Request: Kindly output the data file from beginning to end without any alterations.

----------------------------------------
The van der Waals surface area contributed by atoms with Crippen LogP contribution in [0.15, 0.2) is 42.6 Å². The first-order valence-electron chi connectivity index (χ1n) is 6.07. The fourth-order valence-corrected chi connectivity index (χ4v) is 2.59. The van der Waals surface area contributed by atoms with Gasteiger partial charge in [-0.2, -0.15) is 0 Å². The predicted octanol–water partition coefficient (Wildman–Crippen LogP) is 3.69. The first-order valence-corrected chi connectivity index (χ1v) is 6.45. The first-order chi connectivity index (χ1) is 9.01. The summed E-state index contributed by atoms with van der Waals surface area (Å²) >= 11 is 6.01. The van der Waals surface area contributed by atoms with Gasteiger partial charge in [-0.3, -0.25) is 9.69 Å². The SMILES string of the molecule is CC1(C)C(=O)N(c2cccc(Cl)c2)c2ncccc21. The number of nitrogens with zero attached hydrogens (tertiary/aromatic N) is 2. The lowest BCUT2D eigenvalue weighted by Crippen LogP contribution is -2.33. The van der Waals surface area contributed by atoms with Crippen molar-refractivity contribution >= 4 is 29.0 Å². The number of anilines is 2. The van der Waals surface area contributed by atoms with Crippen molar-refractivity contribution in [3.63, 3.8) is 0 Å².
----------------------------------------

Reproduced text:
The van der Waals surface area contributed by atoms with Crippen LogP contribution in [0.15, 0.2) is 42.6 Å². The first-order valence-electron chi connectivity index (χ1n) is 6.07. The fourth-order valence-corrected chi connectivity index (χ4v) is 2.59. The van der Waals surface area contributed by atoms with Gasteiger partial charge in [-0.2, -0.15) is 0 Å². The predicted octanol–water partition coefficient (Wildman–Crippen LogP) is 3.69. The first-order valence-corrected chi connectivity index (χ1v) is 6.45. The first-order chi connectivity index (χ1) is 9.01. The summed E-state index contributed by atoms with van der Waals surface area (Å²) >= 11 is 6.01. The van der Waals surface area contributed by atoms with Gasteiger partial charge in [-0.3, -0.25) is 9.69 Å². The SMILES string of the molecule is CC1(C)C(=O)N(c2cccc(Cl)c2)c2ncccc21. The number of nitrogens with zero attached hydrogens (tertiary/aromatic N) is 2. The lowest BCUT2D eigenvalue weighted by Crippen LogP contribution is -2.33. The van der Waals surface area contributed by atoms with Crippen molar-refractivity contribution >= 4 is 29.0 Å². The number of anilines is 2. The van der Waals surface area contributed by atoms with Crippen molar-refractivity contribution in [3.63, 3.8) is 0 Å².